Roberta Pagliarulo has a solid experience as coach and mentor with top management and executives in multicultural contexts. She holds the ICF credential PCC and has over 10 years of experience as trainer and supervisor in Certification Coaching Courses in Italy and Asia. Roberta is the co-creator of the ICF-certified course “Develop your cultural sensitivity for successful cross-cultural coaching, mentoring & leadership”. She is also guest speaker at international coaching and HR conferences. In 2018 she received 100 Top Global Coaching Leaders Award during the World Coaching Congress where she participated as a speaker.
How intercultural skills can make us more resilient
The global pandemic as well as stressors as a result of the VUCA (i.e., volatile, uncertain, complex, ambiguous) world of associated, rapid changes has made clients’ resilience the topic of many coaching conversations. However, practitioners have been affected by the same forces themselves, and resilience has emerged increasingly as a topic in coaching supervision, too.
Resilience can be defined as “the ability to persist in the face of challenges and to bounce back from adversity” (Reivich, Seligman, & McBride, 2011, p. 25). But what makes people resilient? One protective factor appear to be positive relationships, social support and connections with others (e.g., Bonanno, Galea, Bucciarelli, & Vlahov, 2007; Cornell et al., 2021; Panchal, Palmer, & O’Riordan, 2020; Reivich et al., 2011). Thus, the ability to create and maintain connections can be crucial for an individual’s resilience. Cultural aspects can play an important role in how we form and maintain connections, for example in the context of more individualistic or collectivistic cultures (Triandis, 2001) and the ability to cope (Kuo, 2013). This has implications for practitioners’ own resilience as well as how we coach clients for resilience.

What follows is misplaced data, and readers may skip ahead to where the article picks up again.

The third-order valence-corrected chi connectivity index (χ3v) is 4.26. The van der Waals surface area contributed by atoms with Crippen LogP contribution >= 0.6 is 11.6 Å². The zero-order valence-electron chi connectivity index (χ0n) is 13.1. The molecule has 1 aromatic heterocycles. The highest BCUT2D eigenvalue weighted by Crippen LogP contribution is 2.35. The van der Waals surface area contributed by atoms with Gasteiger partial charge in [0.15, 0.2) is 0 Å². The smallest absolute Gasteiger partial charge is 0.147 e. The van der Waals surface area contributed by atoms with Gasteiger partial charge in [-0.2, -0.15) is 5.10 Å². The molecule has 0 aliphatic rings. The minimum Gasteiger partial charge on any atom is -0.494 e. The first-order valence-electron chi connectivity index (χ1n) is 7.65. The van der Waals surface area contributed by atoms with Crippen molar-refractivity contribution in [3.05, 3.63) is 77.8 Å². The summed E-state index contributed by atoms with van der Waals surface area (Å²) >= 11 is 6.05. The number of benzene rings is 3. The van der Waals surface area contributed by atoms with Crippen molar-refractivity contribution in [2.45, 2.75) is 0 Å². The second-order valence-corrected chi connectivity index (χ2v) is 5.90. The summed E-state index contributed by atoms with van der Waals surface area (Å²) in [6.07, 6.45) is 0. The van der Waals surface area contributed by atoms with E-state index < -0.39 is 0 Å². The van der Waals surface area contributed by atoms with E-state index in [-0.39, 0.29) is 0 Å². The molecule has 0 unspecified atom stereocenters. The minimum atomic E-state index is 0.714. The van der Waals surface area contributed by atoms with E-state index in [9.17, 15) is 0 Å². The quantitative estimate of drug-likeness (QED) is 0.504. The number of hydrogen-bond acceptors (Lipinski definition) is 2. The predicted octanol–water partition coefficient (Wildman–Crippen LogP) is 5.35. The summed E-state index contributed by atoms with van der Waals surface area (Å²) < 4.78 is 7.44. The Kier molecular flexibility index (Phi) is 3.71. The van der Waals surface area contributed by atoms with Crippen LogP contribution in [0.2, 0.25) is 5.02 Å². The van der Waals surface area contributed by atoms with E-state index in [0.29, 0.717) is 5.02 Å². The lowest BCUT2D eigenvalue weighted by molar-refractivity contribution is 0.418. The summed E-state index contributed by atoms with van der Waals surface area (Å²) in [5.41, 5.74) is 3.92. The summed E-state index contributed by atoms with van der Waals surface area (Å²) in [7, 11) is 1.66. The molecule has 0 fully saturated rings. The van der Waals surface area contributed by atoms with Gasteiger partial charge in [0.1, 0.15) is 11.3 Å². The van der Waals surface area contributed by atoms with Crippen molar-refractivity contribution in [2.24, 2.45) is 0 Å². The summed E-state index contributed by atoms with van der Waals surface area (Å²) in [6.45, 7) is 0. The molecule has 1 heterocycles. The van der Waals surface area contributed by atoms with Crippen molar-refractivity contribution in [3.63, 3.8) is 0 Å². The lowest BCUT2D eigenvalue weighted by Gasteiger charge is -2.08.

Understanding how cultural environment, values and beliefs can shape mental function and behaviour is the remit of cultural neuroscience, a growing field that connects neuroscience and cultural psychology (Chiao, 2009; Sasaki & Kim, 2017). If culture shapes biology and biology shapes culture as various studies have shown (e.g., Chiao & Blizinsky, 2010; Chiao et al., 2010; Ganis, Kutas, & Sereno, 1996; Goto, Ando, Huang, Yee, & Lewis, 2010), then cultural neuroscience may inform coaching conversations. By considering aspects like biases, individualism and collectivism as phenomena of cultural neuroscience, they may help shape the coaching conversation with a view to how we (i.e., practitioner and client) connect and how the skills inherent in cultural versatility and sensitivity can increase resilience in VUCA environments that are increasingly diverse and multicultural as a result of remote work that extends the global and social reach while paradoxically reducing the direct physical connection.
This presentation explores:
- The role of and awareness for culture and cultural neuroscience for resilience
- How cultural neuroscience and cross-cultural skills can be applied in coaching conversations
- How the coachee culture can be leveraged for resilience
- How intercultural sensitivity and skills can be leveraged in any complex, uncertain and ambiguous contexts for resilience.
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